0 votes

Hi,

I ported a fairly large JavaScript codebase to GDScript. With JavaScript I never bothered, because the GC took care of everything.

Now in Godot I noticed, that only a fraction of all allocated objects are released. The Debugger/Monitor initially says 1000 objects. When I enter a certain scene it goes up by another 1k. Upon leave it should go down by 1k, but instead only removes like 200. I can repeat this step endlessly and make my game eat memory like crazy.

All my objects are References. I have no clue how I go and find out which references are being kept alive in memory. Though, that would help me enormously.

I'm also sure that I set all refs to null, before leaving the scene. So... how can I find out what keeps living in memory?

Thanks in advance.

in Engine by (306 points)

Uh... Nevermind. I missed a line and it has never been cleaned up at all. Now I'm down to 18 remnants. Questions stays somewhat relevant... I'm curious how to identify them. :p

What is the inverse function of queue_free() ?
I need to reinstance my parent so that I can add all its children later

There's no such thing as an inverse function of queue_free. This method tells the engine to destroy and erase permanently the node. Once you call it, the node is dead, gone forever.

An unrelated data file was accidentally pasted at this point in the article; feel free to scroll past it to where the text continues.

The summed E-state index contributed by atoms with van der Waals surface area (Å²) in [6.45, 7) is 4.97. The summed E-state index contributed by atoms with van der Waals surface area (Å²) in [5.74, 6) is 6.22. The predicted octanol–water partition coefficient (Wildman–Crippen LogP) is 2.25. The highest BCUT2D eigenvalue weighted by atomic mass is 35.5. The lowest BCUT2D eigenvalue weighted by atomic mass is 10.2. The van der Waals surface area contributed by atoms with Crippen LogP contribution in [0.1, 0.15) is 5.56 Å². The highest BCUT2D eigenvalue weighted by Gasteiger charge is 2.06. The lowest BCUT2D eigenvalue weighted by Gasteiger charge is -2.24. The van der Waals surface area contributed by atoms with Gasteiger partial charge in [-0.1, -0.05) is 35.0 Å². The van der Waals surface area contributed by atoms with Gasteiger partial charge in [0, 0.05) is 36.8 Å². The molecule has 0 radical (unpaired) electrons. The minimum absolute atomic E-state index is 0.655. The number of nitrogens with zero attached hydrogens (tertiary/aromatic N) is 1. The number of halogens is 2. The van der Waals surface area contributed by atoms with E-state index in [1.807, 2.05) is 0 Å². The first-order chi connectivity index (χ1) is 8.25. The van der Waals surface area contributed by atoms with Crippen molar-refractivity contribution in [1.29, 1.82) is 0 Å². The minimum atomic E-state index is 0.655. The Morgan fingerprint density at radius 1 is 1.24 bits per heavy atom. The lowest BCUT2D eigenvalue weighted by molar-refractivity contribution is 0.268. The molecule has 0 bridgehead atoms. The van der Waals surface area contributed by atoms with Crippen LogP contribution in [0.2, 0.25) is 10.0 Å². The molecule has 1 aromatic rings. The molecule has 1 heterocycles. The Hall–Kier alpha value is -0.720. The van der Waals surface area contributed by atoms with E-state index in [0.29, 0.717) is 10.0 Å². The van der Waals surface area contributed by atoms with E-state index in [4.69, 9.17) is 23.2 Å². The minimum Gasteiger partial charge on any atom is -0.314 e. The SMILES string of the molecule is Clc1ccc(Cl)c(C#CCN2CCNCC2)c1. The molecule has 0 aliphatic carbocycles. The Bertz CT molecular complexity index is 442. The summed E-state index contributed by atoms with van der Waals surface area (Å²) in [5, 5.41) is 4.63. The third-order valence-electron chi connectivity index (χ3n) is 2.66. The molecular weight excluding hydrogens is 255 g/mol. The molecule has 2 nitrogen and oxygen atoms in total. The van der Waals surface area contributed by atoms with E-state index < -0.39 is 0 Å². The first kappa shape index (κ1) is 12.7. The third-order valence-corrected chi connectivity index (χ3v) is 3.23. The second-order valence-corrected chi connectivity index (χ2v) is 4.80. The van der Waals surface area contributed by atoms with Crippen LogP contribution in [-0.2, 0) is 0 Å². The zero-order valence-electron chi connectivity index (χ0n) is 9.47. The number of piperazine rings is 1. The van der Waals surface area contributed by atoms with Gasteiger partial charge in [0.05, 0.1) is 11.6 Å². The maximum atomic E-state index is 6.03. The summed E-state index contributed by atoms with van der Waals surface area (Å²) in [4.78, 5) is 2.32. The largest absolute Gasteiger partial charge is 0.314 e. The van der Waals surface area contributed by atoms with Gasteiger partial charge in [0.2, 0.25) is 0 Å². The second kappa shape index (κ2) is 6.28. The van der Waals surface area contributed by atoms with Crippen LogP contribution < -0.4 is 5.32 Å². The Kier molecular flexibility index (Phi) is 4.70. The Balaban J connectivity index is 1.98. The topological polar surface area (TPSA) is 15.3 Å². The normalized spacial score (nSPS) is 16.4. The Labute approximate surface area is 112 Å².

If you want to reuse a node, don't free it. Just remove it from its parent. Then add it again when you need it back.

1 Answer

+1 vote
Best answer

Hah. I finally tracked the last ones down. I don't know why, but in one of my scenes I created a variable tooltipInstance

const MyTooltip = preload("MyTooltip.tscn")
...
var tooltipInstance = MyTooltip.instance()

which caused the leak. I queue_free'd the parent, but somehow this one kept lingering around. So I added a

tooltipInstance.free()

and now everything is cleaned up properly.

by (306 points)

Wait, so to remove scenes, we must use .free() and queue_free()? Just to clarify as I'm running a ton of added tooltip scenes too :P

Shouldn't queue_free() be sufficient?

Hi,

yes you are right. Normally, queue_free is enough... But I didn't always assign a parent to my instances. That's why they weren't always freed.

@supalku thanks

I'll re-check my code too, I usually just instance the scene and add it as a child.. I havn't found any memoryleaks though yet (not even sure how to check lol) -- but I do queue_free() them when switching levels, etc.

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